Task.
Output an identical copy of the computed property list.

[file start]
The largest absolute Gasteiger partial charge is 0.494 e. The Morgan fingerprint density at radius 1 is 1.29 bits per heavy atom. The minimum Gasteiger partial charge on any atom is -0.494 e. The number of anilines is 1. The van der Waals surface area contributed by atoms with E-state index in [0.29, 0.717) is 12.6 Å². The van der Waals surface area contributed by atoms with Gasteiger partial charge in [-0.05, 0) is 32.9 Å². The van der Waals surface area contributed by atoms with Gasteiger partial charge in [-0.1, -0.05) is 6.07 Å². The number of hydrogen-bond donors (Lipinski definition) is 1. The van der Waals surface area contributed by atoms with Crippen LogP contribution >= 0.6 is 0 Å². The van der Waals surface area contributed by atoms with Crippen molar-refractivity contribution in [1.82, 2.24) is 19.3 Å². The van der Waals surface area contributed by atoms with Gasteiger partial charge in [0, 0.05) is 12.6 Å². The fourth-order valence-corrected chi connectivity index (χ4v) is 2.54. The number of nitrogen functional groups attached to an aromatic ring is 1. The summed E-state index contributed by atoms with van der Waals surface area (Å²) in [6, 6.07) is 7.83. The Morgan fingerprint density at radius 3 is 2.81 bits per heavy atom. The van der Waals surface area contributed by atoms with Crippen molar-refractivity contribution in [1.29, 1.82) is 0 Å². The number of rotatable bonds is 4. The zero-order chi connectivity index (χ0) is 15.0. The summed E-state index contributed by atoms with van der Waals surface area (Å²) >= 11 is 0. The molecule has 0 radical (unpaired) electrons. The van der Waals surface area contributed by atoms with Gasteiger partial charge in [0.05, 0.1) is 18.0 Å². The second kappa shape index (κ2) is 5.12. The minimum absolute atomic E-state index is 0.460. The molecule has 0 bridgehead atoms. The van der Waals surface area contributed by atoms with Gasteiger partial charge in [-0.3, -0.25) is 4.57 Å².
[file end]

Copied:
The largest absolute Gasteiger partial charge is 0.494 e. The Morgan fingerprint density at radius 1 is 1.29 bits per heavy atom. The minimum Gasteiger partial charge on any atom is -0.494 e. The number of anilines is 1. The van der Waals surface area contributed by atoms with E-state index in [0.29, 0.717) is 12.6 Å². The van der Waals surface area contributed by atoms with Gasteiger partial charge in [-0.05, 0) is 32.9 Å². The van der Waals surface area contributed by atoms with Gasteiger partial charge in [-0.1, -0.05) is 6.07 Å². The number of hydrogen-bond donors (Lipinski definition) is 1. The van der Waals surface area contributed by atoms with Crippen LogP contribution >= 0.6 is 0 Å². The van der Waals surface area contributed by atoms with Crippen molar-refractivity contribution in [1.82, 2.24) is 19.3 Å². The van der Waals surface area contributed by atoms with Gasteiger partial charge in [0, 0.05) is 12.6 Å². The fourth-order valence-corrected chi connectivity index (χ4v) is 2.54. The number of nitrogen functional groups attached to an aromatic ring is 1. The summed E-state index contributed by atoms with van der Waals surface area (Å²) in [6, 6.07) is 7.83. The Morgan fingerprint density at radius 3 is 2.81 bits per heavy atom. The van der Waals surface area contributed by atoms with Crippen molar-refractivity contribution in [1.29, 1.82) is 0 Å². The number of rotatable bonds is 4. The zero-order chi connectivity index (χ0) is 15.0. The summed E-state index contributed by atoms with van der Waals surface area (Å²) >= 11 is 0. The molecule has 0 radical (unpaired) electrons. The van der Waals surface area contributed by atoms with Gasteiger partial charge in [0.05, 0.1) is 18.0 Å². The second kappa shape index (κ2) is 5.12. The minimum absolute atomic E-state index is 0.460. The molecule has 0 bridgehead atoms. The van der Waals surface area contributed by atoms with Gasteiger partial charge in [-0.3, -0.25) is 4.57 Å².